Contrary to popular belief, broad chopping Sabers and heavy Long sabers are more difficult to use than light commander sabers. Broad chopping Sabers although ultimate in power, have a further forward mass center. Due to the difficulty of retracting a wrongly swung stroke for the frontline saber, the layman can use his instinctive stance to wield the goosequill sabers but has to use non-intuitive designated Saber stances to handle the frontline sabers. The frontline sabers have a specific method of retracting that is equally fast as a layman retraction.
In the Song Dynasty during Yue Fei's time, the handle of the saber was lengthened to enable it to be used to chop horses, and similarly be used on horseback. In the age of mortal combat, there was little need to pull punches, or rather pull blades. Under such conditions both parties charged at each other without hesitation, the more robust blade will surely win the battle.
If you wish to celebrate the glorious history and culture of Chinese war craft, you might want to consider having Dao rather than Jian in your collection to honor the true way of the warriors who defended China.
The straight Jian was also used as a battlefield weapon, notable exponents are the famous Xiang Yu, Cao Pi etc. Tang Dynasty bodyguard units are made up of two handed Jian swordsmen. In the Yuan many Mongol warriors preferred the Jian as a stabbing weapon on horseback, their Jian being war trophies from the Chinese enemies they have conquered.
The Dao and Jian was almost never paired together. This is due to their differences in balance center, shape and trajectories. In fact, many believe that there are two separate paths of development, into the Dao person, or the Jian person; due to their differing characteristics.
While many know about the cutting and hacking ballistics of the Dao, lesser is known about the Jian due to it being an obscure battlefield weapon. Thus it has an air of mysticism surrounding it. However, Jian usage on the battlefield can still be achieved because at higher levels the swordsman rely less on the existing mass of the weapon, more on the ability to generate and transfer power into the enemy's body.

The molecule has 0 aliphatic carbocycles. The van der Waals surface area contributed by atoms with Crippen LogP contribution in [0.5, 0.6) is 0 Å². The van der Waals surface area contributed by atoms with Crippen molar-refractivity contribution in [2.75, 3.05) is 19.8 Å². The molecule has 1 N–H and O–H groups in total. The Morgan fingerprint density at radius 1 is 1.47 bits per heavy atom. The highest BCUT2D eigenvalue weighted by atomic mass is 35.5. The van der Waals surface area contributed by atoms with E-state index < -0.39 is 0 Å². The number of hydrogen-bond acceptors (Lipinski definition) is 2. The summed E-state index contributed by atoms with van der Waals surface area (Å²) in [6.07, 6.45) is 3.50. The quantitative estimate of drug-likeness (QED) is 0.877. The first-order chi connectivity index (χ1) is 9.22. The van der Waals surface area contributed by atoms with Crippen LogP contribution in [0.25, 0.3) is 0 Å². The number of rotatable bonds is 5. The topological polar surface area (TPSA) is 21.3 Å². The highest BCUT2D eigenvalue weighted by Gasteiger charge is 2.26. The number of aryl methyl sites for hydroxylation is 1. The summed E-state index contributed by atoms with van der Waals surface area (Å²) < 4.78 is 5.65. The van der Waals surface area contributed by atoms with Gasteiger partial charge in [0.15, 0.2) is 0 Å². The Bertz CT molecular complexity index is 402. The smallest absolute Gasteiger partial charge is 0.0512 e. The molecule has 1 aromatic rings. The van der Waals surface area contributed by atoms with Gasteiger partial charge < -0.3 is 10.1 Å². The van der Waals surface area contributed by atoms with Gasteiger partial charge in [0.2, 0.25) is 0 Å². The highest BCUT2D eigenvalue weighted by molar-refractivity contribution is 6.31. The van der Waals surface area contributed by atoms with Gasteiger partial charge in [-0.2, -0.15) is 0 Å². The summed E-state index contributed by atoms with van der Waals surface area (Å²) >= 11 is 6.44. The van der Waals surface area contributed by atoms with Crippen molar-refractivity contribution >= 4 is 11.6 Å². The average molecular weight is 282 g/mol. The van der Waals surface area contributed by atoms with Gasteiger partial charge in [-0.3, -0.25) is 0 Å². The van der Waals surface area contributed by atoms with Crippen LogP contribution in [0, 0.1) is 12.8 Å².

The Jian also have the advantage of being lighter and quicker at the same length as a comparable Dao. It also has its own unique variety of orthodox and unorthodox techniques, giving it an edge against fighters unfamiliar with its usage. The Jian is surely better at thrusts, and it has a second edge that can be used to flick at unsuspecting opponents. From our experience, both the flick and holding a straight clean thrust require a strong forearm muscle which almost all office workers don't have, so they should stick to the saber if they don't want to be stuck for years waiting for that muscle to grow.
There are three kinds of Jian cross section configurations, the four faced, six faced, and eight faced. The four faced Jian is the most swift, the six faced Jian has the most cutting power but least strength; the eight faced Jian has the strongest rigidity and impact, but is cumbersome to beginners and the hardest to polish and maintain.
Unlike the ubiquity of single handed Jian commonly portrayed in movies, most Jian after the Qin are two handed and longer than 1m. Given the right conditions, the long double handed Jian has a strong potential to become a primary battlefield weapon, just like the Nodachi in Japan.
The Chinese however have a large plethora of weapons compared to the Japanese armory which is largely consisted of Katana configuration weapons. The Chinese had variety and most if not all the time, preferred variety and versatility.
Article By Leroy Kwok